The Defense Department's quest for enterprise IT modernization has reached fever pitch with the budget chaos. But how much progress is actually being made?
There have been many hours of talk about modernizing the Defense Department and optimizing its IT infrastructure – even Army CIO Lt. Gen. Susan Lawrence acknowledged this in March.
“We talk a great talk, we really do,” she said. “Our hearts are in the right place. But change is hard.”
Is all the talk bogging down progress, or is it providing a chance for DOD to right the ship?
The planning process seems to be a big reason behind the slow trudge toward a DOD enterprise network, which is a primary goal for defense IT at the moment. Both DOD CIO Teri Takai and DOD Deputy CIO Rob Carey at separate events in April said immense effort is going into developing a framework to support the much-discussed and much-needed military enterprise infrastructure that would connect the services.
“We have to manage the [DOD] network as a living, breathing entity," Carey said at an AFCEA Nova event April 22 in Vienna, Va. He said processes and technology need to be put into place to make it simpler to get information on the network. But at the same time, he added, "we have to do everything in a cogent manner so we don't break anything."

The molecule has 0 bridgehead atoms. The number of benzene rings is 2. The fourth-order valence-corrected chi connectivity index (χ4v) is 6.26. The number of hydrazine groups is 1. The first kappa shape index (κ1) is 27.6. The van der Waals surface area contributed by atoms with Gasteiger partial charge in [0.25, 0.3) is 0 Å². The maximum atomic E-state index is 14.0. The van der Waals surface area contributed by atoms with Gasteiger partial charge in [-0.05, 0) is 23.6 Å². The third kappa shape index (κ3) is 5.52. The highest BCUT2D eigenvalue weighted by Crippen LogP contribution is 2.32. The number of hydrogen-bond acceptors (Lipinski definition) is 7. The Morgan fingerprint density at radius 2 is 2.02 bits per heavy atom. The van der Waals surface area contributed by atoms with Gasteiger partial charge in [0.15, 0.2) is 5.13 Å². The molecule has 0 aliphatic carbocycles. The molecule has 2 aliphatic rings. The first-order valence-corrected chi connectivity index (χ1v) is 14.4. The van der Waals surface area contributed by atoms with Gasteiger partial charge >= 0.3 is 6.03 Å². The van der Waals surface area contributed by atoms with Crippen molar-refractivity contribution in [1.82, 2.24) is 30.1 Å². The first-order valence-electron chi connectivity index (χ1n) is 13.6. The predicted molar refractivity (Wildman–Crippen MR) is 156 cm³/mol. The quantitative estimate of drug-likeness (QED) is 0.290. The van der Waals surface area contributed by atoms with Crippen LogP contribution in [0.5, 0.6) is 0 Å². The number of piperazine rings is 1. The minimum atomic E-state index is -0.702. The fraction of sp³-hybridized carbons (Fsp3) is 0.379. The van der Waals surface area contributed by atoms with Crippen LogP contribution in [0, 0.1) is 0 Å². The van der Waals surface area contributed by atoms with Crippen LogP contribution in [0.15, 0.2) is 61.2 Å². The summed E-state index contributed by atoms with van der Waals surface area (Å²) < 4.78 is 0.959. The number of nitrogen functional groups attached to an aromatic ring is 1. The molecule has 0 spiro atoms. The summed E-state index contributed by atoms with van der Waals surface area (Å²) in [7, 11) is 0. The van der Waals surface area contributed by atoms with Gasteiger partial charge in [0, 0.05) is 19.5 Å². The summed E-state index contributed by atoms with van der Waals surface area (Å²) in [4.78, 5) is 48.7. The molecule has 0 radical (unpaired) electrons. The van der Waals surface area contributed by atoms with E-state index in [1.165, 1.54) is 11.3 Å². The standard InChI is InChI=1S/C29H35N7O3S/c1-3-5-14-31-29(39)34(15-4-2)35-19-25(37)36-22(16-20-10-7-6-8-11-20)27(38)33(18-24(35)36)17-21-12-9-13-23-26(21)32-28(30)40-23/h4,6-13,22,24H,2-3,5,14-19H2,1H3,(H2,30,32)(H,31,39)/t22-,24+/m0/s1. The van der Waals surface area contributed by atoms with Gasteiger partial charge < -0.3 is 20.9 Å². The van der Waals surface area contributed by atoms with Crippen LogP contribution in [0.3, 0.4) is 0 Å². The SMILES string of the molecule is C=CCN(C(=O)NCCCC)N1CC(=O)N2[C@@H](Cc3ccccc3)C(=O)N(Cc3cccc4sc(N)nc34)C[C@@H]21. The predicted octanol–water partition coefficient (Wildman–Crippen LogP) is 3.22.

The effort to date is encouraging, Carey said. But he noted that significant cultural change is still needed, and the department is still hammering out a funding model for joint and enterprise initiatives.
“We’re working with the components, services and agencies to continue to develop detailed technical specifications and implementation plans,” he said.
For now, Carey said his office remains focused on near-term actions for moving toward a departmentwide IT infrastructure for data center consolidation, network standardization and optimization, enterprise identity management, enterprise e-mail, and enterprise hardware and software procurement.
He said that all of the work being done is toward three main goals: effectiveness, efficiency and improved cybersecurity.
Carey also said the continuing budget woes have become a catalyst for change at DOD – an idea Takai appears to be putting to work.
According to Takai, the scarcity of funds is driving innovation in technology and policy-making that will improve financial standings. This is turn will put the right technologies and policies in place to help yield the desired budget savings, she said.
“It’s easy with the budget crisis and DOD challenges to say, ‘We’re going to make efficiencies and budget savings top priority’ ... but when you pursue [the right solutions], you save money,” Takai said April 21 at an Input event in Arlington, Va. “It’s sometimes easier to make hard decisions when budgets are shrinking, because you don’t have the luxury of letting everyone do everything they’ve always wanted to do.”
It will be interesting to see the fruits of DOD's continuing labors in development and budget wrangling. The question is, when will the public see concrete evidence?